The British documents confirm, as well, that ''soon after 9/11 happened, the starting gun was fired for the invasion of Iraq," Dodge said.
Speculation about if and when that would happen ran throughout 2002. On Jan. 29, Bush called Iraq, Iran, and North Korea ''an axis of evil." US newspapers began reporting soon afterward that a US-led war with Iraq was possible.
On Oct. 16, the US Congress voted to authorize Bush to go to war against Iraq. On Feb. 5, 2003, Secretary of State Colin L. Powell presented the Bush administration's case about Iraq's weapons to the UN Security Council. On March 19, the US-led invasion began.
Both Bush and Blair have been criticized at home since their weapons claims about Iraq proved false. But both were reelected, saying the war removed a brutal dictator and has promoted democracy in Iraq. Both administrations have dismissed the memos as old news.
Details of the memos appeared in papers last month but the news in Britain turned to the election that returned Blair to power. In the United States, however, details of the memos' contents reignited a firestorm, especially among Bush's Democratic critics.
It was in a March 14, 2002, memo that Blair's chief foreign policy adviser, David Manning, told the prime minister about the dinner he had just had with Rice in Washington. ''We spent a long time at dinner on Iraq," wrote Manning, who is now British ambassador to the United States. Rice is now Bush's secretary of state.
''It is clear that Bush is grateful for your [Blair's] support and has registered that you are getting flak. I said that you would not budge in your support for regime change but you had to manage a press, a Parliament, and a public opinion that was very different than anything in the States. And you would not budge either in your insistence that, if we pursued regime change, it must be very carefully done and produce the right result. Failure was not an option."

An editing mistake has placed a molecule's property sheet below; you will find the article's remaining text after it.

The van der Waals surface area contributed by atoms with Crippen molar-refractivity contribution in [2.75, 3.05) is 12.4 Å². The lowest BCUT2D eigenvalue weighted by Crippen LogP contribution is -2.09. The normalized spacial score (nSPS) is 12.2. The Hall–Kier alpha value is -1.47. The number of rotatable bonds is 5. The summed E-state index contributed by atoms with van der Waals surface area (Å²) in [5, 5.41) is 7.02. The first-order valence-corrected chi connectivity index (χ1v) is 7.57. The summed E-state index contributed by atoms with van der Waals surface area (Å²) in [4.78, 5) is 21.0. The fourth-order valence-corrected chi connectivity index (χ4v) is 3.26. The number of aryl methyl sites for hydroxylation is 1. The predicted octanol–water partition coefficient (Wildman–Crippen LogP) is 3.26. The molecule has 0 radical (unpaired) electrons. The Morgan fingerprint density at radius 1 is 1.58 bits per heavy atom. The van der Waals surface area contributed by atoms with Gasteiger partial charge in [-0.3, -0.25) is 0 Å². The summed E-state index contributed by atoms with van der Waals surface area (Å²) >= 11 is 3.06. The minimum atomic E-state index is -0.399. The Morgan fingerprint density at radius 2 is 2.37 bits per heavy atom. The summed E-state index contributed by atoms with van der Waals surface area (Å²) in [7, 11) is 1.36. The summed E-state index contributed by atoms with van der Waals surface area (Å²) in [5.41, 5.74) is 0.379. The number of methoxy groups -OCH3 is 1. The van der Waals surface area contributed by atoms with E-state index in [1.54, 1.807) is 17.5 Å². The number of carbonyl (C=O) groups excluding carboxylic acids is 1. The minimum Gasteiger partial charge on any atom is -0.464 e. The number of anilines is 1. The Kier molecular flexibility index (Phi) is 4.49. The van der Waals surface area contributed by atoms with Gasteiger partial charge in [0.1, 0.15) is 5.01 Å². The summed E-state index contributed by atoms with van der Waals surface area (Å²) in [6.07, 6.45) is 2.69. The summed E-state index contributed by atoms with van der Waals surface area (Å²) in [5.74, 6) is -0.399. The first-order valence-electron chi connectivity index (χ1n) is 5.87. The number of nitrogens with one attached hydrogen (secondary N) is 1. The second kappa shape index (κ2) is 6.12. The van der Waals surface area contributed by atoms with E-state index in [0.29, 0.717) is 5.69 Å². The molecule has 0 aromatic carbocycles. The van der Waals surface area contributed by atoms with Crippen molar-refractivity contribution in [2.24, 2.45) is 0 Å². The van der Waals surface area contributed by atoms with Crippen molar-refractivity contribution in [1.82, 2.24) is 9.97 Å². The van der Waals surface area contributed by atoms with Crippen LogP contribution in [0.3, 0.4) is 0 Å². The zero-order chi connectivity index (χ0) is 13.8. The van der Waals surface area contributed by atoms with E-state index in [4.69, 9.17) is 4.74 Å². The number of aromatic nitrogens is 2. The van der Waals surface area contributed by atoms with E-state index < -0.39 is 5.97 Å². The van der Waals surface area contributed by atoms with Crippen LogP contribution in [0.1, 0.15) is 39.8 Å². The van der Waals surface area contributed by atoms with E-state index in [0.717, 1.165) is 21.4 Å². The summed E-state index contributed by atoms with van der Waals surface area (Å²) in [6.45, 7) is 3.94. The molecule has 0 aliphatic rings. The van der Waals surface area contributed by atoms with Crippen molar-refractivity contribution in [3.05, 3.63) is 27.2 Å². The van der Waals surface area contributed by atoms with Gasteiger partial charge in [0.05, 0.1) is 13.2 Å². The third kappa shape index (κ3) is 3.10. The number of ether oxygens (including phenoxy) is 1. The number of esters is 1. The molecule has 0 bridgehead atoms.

Manning said, ''Condi's enthusiasm for regime change is undimmed." But he also said there were signs of greater awareness of the practical difficulties and political risks. Blair was scheduled to meet with Bush at his ranch in Crawford, Texas, on April 8, and Manning told his boss: ''No doubt we need to keep a sense of perspective. But my talks with Condi convinced me that Bush wants to hear your views on Iraq before taking decisions. He also wants your support. He is still smarting from the comments by other European leaders on his Iraq policy."
A July 21 briefing paper given to officials preparing for a July 23 meeting with Blair says officials must ''ensure that the benefits of action outweigh the risks."
''In particular we need to be sure that the outcome of the military action would match our objective. . . . A postwar occupation of Iraq could lead to a protracted and costly nation-building exercise. As already made clear, the US military plans are virtually silent on this point."
The British worried that ''Washington could look to us to share a disproportionate share of the burden. Further work is required to define more precisely the means by which the desired end state would be created, in particular what form of government might replace Saddam Hussein's regime and the time scale within which it would be possible to identify a successor."
On March 25, 2002, Straw wrote a memo to Blair, saying he would have a tough time convincing the governing Labor Party that a preemptive strike against Iraq was legal under international law. ''If 11 September had not happened, it is doubtful that the US would now be considering military action against Iraq," Straw wrote. ''In addition, there has been no credible evidence to link Iraq with [Osama bin Laden] and Al Qaeda."